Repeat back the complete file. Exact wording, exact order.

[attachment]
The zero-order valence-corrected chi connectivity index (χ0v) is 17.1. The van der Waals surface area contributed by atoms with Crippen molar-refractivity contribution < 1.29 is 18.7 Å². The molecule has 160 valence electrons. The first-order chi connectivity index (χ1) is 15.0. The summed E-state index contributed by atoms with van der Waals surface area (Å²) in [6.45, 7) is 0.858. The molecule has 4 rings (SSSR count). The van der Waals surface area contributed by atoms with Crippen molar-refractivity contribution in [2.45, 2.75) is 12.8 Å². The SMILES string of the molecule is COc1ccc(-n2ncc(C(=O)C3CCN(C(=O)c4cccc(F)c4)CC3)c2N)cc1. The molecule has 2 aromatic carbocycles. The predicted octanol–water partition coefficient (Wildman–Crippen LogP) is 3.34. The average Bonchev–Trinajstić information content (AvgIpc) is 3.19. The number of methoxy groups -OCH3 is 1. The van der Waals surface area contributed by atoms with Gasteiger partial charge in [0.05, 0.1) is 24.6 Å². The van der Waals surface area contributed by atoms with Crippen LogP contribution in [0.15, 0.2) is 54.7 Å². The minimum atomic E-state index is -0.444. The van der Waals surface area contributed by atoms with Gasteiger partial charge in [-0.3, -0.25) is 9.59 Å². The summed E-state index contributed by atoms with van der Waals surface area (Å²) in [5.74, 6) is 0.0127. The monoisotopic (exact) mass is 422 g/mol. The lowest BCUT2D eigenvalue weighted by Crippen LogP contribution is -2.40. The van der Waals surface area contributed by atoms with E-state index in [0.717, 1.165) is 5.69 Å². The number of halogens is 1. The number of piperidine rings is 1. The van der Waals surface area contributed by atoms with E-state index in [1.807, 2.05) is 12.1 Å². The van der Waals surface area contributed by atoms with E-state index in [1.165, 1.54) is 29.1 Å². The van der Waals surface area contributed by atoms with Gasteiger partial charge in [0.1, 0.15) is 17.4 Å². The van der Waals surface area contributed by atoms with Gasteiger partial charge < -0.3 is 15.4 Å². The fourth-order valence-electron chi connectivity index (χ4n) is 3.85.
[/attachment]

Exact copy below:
The zero-order valence-corrected chi connectivity index (χ0v) is 17.1. The van der Waals surface area contributed by atoms with Crippen molar-refractivity contribution < 1.29 is 18.7 Å². The molecule has 160 valence electrons. The first-order chi connectivity index (χ1) is 15.0. The summed E-state index contributed by atoms with van der Waals surface area (Å²) in [6.45, 7) is 0.858. The molecule has 4 rings (SSSR count). The van der Waals surface area contributed by atoms with Crippen molar-refractivity contribution in [2.45, 2.75) is 12.8 Å². The SMILES string of the molecule is COc1ccc(-n2ncc(C(=O)C3CCN(C(=O)c4cccc(F)c4)CC3)c2N)cc1. The molecule has 2 aromatic carbocycles. The predicted octanol–water partition coefficient (Wildman–Crippen LogP) is 3.34. The average Bonchev–Trinajstić information content (AvgIpc) is 3.19. The number of methoxy groups -OCH3 is 1. The van der Waals surface area contributed by atoms with Gasteiger partial charge in [0.05, 0.1) is 24.6 Å². The van der Waals surface area contributed by atoms with Crippen LogP contribution in [0.15, 0.2) is 54.7 Å². The minimum atomic E-state index is -0.444. The van der Waals surface area contributed by atoms with Gasteiger partial charge in [-0.3, -0.25) is 9.59 Å². The summed E-state index contributed by atoms with van der Waals surface area (Å²) in [5.74, 6) is 0.0127. The monoisotopic (exact) mass is 422 g/mol. The lowest BCUT2D eigenvalue weighted by Crippen LogP contribution is -2.40. The van der Waals surface area contributed by atoms with E-state index in [0.717, 1.165) is 5.69 Å². The number of halogens is 1. The number of piperidine rings is 1. The van der Waals surface area contributed by atoms with E-state index in [1.807, 2.05) is 12.1 Å². The van der Waals surface area contributed by atoms with E-state index in [1.165, 1.54) is 29.1 Å². The van der Waals surface area contributed by atoms with Gasteiger partial charge in [0.1, 0.15) is 17.4 Å². The van der Waals surface area contributed by atoms with Gasteiger partial charge < -0.3 is 15.4 Å². The fourth-order valence-electron chi connectivity index (χ4n) is 3.85.